Documentary: Trashed

Story at-a-glance -

  • Trashed, a 20-minute documentary, takes viewers on “an existential road trip through the quixotic American waste stream” to give you an idea of what our throwaway society is truly costing the planet
  • The average American throws away 4.5 pounds of garbage every day; this amounted to about 250 million tons of trash in the United States in 2010 alone
  • Plastic waste accumulates in landfills for hundreds of years or ends up in our oceans, where it forms enormous swirling “garbage patches” or breaks down into microparticles consumed by marine life
  • You can do your part to reduce your plastic consumption and generation of waste to help protect the planet for future generations

By Dr. Mercola

When you pull your garbage can to the curb on garbage day, do you give much thought to what happens to it once it’s collected? Many take for granted the fact that their garbage “magically” disappears... but the disappearance is only an act.

Most garbage does not disappear; instead it is simply relocated to a landfill, a recycling center or perhaps makes its way down a storm drain and into a nearby ocean.

In Trashed, a 20-minute documentary, you can take “an existential road trip through the quixotic American waste stream,”1 and get an idea of what our throwaway society is truly costing the planet...

4.5 Pounds of Garbage a Day for Every American

This is the estimated waste thrown out by an average American, each and every day. In all this amounted to about 250 million tons of trash in the United States in 2010 alone.2 Trashed follows that waste from your garbage can to transfer stations and ultimately to incinerators or landfills that are quickly reaching their maximum limits.

There are problems with both waste disposal options, however:

  • Incinerators: Emit toxic dioxins, mercury, cadmium and other particulate matter into the air, and convert waste into toxic ash (which is sometimes used to cover landfills).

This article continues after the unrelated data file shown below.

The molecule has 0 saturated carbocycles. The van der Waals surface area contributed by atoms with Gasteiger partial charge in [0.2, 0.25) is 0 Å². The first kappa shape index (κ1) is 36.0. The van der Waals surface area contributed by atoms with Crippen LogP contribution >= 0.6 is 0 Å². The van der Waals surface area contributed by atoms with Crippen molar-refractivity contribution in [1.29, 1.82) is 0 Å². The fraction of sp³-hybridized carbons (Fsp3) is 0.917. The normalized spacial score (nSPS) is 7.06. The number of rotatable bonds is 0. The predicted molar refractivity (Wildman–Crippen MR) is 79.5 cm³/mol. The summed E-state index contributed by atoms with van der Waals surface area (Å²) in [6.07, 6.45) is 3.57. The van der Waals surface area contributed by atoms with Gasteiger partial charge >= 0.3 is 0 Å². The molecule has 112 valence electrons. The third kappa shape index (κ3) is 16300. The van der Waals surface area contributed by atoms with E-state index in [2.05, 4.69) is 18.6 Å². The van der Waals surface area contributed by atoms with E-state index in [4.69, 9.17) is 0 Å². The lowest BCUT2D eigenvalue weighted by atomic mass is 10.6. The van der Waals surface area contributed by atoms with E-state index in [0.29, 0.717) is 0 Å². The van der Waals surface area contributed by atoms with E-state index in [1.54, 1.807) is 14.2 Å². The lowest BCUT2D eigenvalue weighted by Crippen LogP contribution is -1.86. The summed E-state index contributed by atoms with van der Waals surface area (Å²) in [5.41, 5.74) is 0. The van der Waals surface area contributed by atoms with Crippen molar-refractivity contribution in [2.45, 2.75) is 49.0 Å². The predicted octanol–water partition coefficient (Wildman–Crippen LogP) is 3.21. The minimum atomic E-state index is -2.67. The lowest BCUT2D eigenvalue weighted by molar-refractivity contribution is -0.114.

• Landfills: There are more than 3,000 active landfills, and 10,000 old landfills, in the United States.3 While the number of landfills in the U.S. has been decreasing in recent decades, they have, individually, been increasing in size.
  • Along with being a major source of greenhouse gas emissions, like methane, they produce “leachate,” a toxic fluid composed of pollutants like benzene, pesticides, heavy metals, endocrine-disrupting chemicals and more, which come from the compressed trash.

    Although landfills are technically supposed to keep garbage dry and are lined to prevent leachate from contaminating nearby soil and groundwater, the landfill liners are virtually guaranteed to degrade, tear, or crack eventually, allowing the toxins to escape directly into the environment.

    In fact, women who live within two miles of a hazardous waste landfill are 33 percent more likely to have children with serious birth defects.4 Further, one study that tested the leachate from 58 landfills found cancer-causing chemicals in all of them, and noted that:5

    “...the estimated carcinogenic potency for the leachate from some municipal landfills may be similar to the carcinogenic potency for the leachate from the Love Canal landfill [one of the worst hazardous waste landfill sites in history].”

Plastic Particles Pose Serious Risks to Oceans, Marine Life and Seabirds

Trashed takes viewers to U.S. coasts, where volunteers are picking up plastic waste that has washed up on the beaches. Some seabirds mistake brightly colored plastic lighters, toothbrushes and toys for food, consuming them or feeding them to their young, who end up dying. Loggerhead sea turtles often mistake plastic bags for jellyfish, their favorite food. And the effects are disastrous, including internal blockages, dehydration, starvation, and potentially death.

Albatrosses are frequently found strangled by the plastic rings that hold six-packs of soda together. Other creatures meet a painful end by getting tangled up in plastic netting.

Plastic particles are like “sponges” for waterborne contaminants such as PCBs, pesticides like DDT, herbicides, PAHs, and other persistent organic pollutants. This phenomenon makes plastics far from benign, and scientists have yet to determine the full extent of the dangers posed by their consumption or the effects higher up the food chain.

While approximately 50 percent of plastic waste goes to landfills (where it will sit for hundreds of years due to limited oxygen and lack of microorganisms to break it down) the remaining 45 plus percent “disappears” into the environment where it ultimately washes out to sea, damaging marine ecosystems and entering the food chain.

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The Biggest Landfills May Now Exist in the Oceans...

One of the biggest environmental assaults is the massive accumulation of plastic trash in each of the world’s five major oceanic gyres. Gyres are large, slowly rotating oceanic whirlpools, driven by global winds and ocean currents.6 Garbage and debris is funneled into the center of these gyres, in a kind of toilet bowl effect or vortex.